So in not being clear about that and making a simple statement like “this person’s fantastic” or “they’re a real go-getter” or “they’re really friendly” or whatever, you’ve made an implied promise and built up an expectation in that person’s mind about how their interaction might play out, and if it doesn’t play out exactly in the way they expect and the way they believe it was promised to them and it doesn’t meet their needs then their trust in you can break down very quickly.

It’s about respecting the trust that you have and I talk about handling it with care. I compare trust to an egg, it can break very easily so you need to handle that trust very carefully and respect it for what it is.
It’s a gift when people trust you.

A :  Would you introduce someone you’ve only just met to somebody who is a very important client of yours?

V: If I’ve got a very strong sense about the person, but again I’d make it very clear that I’ve only just met them, and I can’t vouch for them other than I’ve got a sense that they were nice, or the right sort of person, but yes I certainly do qualify it in your terms.

A:  Do you find yourself from holding back from introductions that you could make until you feel the trust is at the right level?

V: Yes definitely. I think to some extent it depends on the nature of the contacts. For example, the more work that I do in senior government levels and with people connected with the UN, a lot of people want to know the people who I know. I don’t believe it’s my place to just suddenly open the doors and pour all these people to them, so it’s also being clear about what’s the nature of the relationship between me and these other people and what are their expectations in terms of protecting that relationship too.

It’s a difficult one, because on the one hand you certainly want to help people and help their business to grow and networks continue to increase, and I love connecting people but there is an element of – you know – I’d really love to understand more about you as a person and what you are trying to achieve; what’s the goal?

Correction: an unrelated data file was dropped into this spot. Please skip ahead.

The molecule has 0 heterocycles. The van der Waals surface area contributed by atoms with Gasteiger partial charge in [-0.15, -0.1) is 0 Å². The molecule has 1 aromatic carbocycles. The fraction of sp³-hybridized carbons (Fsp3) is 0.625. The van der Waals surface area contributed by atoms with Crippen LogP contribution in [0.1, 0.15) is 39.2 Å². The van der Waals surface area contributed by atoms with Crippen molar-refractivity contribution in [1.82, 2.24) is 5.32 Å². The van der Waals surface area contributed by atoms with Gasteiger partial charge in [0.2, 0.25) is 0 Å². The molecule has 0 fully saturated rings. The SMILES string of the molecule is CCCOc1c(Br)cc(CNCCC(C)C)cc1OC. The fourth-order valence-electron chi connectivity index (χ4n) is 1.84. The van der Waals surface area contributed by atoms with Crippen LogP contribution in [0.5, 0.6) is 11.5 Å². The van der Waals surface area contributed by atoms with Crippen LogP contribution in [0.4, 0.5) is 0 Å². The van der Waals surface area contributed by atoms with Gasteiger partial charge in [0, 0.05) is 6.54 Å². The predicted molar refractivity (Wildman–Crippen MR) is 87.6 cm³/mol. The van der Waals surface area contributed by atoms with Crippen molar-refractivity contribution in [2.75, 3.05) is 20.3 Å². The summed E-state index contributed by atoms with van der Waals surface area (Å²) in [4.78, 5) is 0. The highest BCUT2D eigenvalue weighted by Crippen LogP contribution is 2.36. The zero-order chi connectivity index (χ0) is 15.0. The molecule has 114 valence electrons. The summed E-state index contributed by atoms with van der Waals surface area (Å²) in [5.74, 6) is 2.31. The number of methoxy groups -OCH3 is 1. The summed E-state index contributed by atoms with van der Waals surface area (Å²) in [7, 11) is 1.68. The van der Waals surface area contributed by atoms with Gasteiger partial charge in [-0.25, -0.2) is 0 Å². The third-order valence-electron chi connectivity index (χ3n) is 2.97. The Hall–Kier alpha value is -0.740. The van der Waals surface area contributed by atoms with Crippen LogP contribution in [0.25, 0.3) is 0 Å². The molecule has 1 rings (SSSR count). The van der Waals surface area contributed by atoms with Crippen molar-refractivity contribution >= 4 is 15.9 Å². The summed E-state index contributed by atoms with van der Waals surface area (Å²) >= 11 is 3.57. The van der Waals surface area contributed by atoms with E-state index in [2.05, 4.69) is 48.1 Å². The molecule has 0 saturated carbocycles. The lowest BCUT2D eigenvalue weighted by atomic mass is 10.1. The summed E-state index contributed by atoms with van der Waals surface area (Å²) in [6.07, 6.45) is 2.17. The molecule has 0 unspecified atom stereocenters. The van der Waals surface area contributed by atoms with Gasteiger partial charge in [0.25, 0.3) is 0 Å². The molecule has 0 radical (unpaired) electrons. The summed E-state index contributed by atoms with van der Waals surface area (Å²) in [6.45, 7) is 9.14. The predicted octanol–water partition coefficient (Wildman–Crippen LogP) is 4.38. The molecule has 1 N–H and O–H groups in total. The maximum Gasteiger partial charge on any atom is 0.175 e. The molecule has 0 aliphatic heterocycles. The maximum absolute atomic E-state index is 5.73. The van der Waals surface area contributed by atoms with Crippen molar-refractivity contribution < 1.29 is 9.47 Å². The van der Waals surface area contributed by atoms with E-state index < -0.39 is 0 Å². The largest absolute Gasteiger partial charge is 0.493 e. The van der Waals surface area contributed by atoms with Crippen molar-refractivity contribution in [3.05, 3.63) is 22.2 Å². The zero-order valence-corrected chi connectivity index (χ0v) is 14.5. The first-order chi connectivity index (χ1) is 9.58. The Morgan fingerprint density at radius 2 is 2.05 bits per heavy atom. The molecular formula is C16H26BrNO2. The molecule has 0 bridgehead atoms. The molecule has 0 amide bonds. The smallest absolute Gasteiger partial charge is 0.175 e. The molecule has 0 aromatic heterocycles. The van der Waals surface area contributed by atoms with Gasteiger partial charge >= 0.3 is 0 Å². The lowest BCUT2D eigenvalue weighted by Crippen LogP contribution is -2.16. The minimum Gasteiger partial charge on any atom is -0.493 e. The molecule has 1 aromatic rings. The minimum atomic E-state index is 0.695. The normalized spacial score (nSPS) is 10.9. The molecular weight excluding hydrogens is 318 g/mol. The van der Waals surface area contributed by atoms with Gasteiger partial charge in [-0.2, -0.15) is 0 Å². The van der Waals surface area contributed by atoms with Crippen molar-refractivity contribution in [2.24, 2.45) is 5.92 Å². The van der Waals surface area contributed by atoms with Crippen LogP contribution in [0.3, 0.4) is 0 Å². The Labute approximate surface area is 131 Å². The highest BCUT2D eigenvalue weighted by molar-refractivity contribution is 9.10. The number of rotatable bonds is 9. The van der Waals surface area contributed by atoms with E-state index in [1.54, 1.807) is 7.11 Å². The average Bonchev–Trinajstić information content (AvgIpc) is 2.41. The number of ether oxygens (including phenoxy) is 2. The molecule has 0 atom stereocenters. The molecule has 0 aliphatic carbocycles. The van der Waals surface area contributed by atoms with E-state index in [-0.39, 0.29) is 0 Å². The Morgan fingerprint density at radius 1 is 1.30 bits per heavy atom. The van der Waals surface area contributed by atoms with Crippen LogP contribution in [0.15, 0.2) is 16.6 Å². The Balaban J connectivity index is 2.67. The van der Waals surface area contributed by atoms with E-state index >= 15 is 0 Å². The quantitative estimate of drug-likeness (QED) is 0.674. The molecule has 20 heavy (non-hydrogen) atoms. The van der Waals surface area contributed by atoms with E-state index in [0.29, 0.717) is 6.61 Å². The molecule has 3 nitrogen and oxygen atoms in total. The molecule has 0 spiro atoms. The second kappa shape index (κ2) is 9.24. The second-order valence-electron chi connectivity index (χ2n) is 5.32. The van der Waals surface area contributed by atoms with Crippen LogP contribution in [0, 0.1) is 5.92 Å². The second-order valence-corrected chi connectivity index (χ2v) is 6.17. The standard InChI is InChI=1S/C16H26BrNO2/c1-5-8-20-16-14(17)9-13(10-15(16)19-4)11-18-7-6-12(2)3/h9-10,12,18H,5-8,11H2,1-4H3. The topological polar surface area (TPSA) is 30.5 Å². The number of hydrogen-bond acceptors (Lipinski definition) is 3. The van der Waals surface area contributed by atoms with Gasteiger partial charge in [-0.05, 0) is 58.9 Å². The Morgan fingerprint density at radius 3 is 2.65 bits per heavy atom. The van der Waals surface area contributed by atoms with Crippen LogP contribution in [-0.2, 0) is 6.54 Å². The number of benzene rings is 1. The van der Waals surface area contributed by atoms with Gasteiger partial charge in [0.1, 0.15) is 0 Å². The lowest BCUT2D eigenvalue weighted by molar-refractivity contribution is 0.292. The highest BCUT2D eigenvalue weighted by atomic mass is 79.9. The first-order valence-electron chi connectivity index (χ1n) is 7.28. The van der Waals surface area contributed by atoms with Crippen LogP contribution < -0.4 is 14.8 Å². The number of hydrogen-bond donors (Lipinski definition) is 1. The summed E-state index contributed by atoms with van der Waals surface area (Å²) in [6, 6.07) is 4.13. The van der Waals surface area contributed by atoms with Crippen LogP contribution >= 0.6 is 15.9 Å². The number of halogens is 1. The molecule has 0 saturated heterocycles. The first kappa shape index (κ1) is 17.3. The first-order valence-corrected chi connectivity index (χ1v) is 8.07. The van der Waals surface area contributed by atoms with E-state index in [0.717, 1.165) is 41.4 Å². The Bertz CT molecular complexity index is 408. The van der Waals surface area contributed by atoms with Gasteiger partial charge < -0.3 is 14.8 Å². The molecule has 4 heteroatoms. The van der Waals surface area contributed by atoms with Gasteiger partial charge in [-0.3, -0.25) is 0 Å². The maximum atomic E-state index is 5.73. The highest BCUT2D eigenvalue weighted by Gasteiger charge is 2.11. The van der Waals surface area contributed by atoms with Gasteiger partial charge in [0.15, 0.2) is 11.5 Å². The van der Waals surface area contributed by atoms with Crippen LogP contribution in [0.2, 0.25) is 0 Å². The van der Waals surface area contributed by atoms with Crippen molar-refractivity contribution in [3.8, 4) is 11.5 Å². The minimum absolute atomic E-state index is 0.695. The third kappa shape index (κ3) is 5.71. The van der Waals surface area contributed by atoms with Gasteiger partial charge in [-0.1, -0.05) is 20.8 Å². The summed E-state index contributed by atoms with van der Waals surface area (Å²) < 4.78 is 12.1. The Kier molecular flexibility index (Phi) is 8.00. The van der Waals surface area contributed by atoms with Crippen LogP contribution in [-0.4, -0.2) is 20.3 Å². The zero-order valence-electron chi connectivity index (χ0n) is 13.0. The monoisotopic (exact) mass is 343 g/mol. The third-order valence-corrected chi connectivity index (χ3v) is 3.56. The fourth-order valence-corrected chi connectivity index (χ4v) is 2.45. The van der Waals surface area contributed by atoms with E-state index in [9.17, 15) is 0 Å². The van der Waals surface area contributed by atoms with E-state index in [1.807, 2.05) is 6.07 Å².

And what are you expecting out of this connection as well, because I’ve seen it go terribly wrong in many situations

A: You talked about referred trust, you talked about situational trust, can you just explain the other types of trust in your model?


V: In the book I talk about blind trust. With blind trust we jump in, we don’t think about what we’re expecting, about what we need, and we don’t articulate that. And so what happens in a blind trust situation is we are often left quite disappointed and we often blame the other person. But we had a role to play in that by obviously not being clear about what we expected out of this relationship, this interaction and what we need? You should also ask can this person actually promise to deliver on those, are you trusting the right person for the outcome you are looking for?

I talk about sceptical trust, which is the opposite.  We’re very, very clear about our expectations and we want to get right down to the nitty gritty detail before we step into the trust relationship. Very, very clear about our expectations, very clear about our needs, We’ll only trust somebody who will 100% promise to meet those.
I talk about middle ground. There’s a balance between those two, both of them can work very well in some situations but both of them can be very detrimental so there’s a middle ground there. We have to articulate and be clear about our expectations and needs and be sure that the person we’re dealing with can make promises to deliver that.

We can’t go down to the nth degree and people can’t always promise every little detail and so there is a point where we have to step into the relationship but by understanding the model of trust we can also continue to communicate effectively as well.

2 comments:

  1. When you just met someone and you think they may have something of value then you need to communicate like this.

    I just met so and so and he accomplished this and accomplished that. He helped me with this and I got...

    When explain to someone else what you accomplished from a situation and he asks you about the other person involved and wants to meet him. Then and only then it is appropriate to bring them together with not only the person who was impressed of what he heard but the other person as well. But you must have both of their permissions.

    Lawrence Bergfeld

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  2. I too don’t believe it’s my place to just suddenly open the doors and pour all these people to them, so it’s also being clear about what’s the nature of the relationship between me and these other people and what are their expectations in terms of protecting that relationship too.
    You deserve appreciations for giving out!